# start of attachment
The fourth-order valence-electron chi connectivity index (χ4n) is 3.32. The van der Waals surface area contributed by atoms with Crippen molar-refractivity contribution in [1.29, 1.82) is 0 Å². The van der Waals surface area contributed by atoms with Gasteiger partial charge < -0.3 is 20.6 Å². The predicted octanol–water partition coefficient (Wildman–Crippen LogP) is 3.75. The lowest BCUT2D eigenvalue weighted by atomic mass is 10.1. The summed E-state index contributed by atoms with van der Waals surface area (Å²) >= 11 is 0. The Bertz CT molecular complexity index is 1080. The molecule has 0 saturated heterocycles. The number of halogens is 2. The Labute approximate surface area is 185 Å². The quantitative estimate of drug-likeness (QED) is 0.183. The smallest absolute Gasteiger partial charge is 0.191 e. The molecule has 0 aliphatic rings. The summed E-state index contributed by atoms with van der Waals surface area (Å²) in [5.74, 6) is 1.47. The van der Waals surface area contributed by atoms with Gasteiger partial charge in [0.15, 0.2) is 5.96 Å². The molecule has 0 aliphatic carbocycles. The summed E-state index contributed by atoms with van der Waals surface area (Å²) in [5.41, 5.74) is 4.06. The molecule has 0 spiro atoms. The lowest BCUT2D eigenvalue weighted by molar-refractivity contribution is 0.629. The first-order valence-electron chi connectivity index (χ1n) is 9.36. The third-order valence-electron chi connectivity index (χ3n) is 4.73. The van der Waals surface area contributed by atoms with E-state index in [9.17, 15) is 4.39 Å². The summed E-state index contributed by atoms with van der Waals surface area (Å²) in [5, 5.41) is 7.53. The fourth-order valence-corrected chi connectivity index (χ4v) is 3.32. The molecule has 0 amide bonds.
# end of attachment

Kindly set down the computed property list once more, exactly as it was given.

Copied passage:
The fourth-order valence-electron chi connectivity index (χ4n) is 3.32. The van der Waals surface area contributed by atoms with Crippen molar-refractivity contribution in [1.29, 1.82) is 0 Å². The van der Waals surface area contributed by atoms with Gasteiger partial charge < -0.3 is 20.6 Å². The predicted octanol–water partition coefficient (Wildman–Crippen LogP) is 3.75. The lowest BCUT2D eigenvalue weighted by atomic mass is 10.1. The summed E-state index contributed by atoms with van der Waals surface area (Å²) >= 11 is 0. The Bertz CT molecular complexity index is 1080. The molecule has 0 saturated heterocycles. The number of halogens is 2. The Labute approximate surface area is 185 Å². The quantitative estimate of drug-likeness (QED) is 0.183. The smallest absolute Gasteiger partial charge is 0.191 e. The molecule has 0 aliphatic rings. The summed E-state index contributed by atoms with van der Waals surface area (Å²) in [5.74, 6) is 1.47. The van der Waals surface area contributed by atoms with Gasteiger partial charge in [0.15, 0.2) is 5.96 Å². The molecule has 0 aliphatic carbocycles. The summed E-state index contributed by atoms with van der Waals surface area (Å²) in [5.41, 5.74) is 4.06. The molecule has 0 spiro atoms. The lowest BCUT2D eigenvalue weighted by molar-refractivity contribution is 0.629. The first-order valence-electron chi connectivity index (χ1n) is 9.36. The third-order valence-electron chi connectivity index (χ3n) is 4.73. The van der Waals surface area contributed by atoms with E-state index in [9.17, 15) is 4.39 Å². The summed E-state index contributed by atoms with van der Waals surface area (Å²) in [5, 5.41) is 7.53. The fourth-order valence-corrected chi connectivity index (χ4v) is 3.32. The molecule has 0 amide bonds.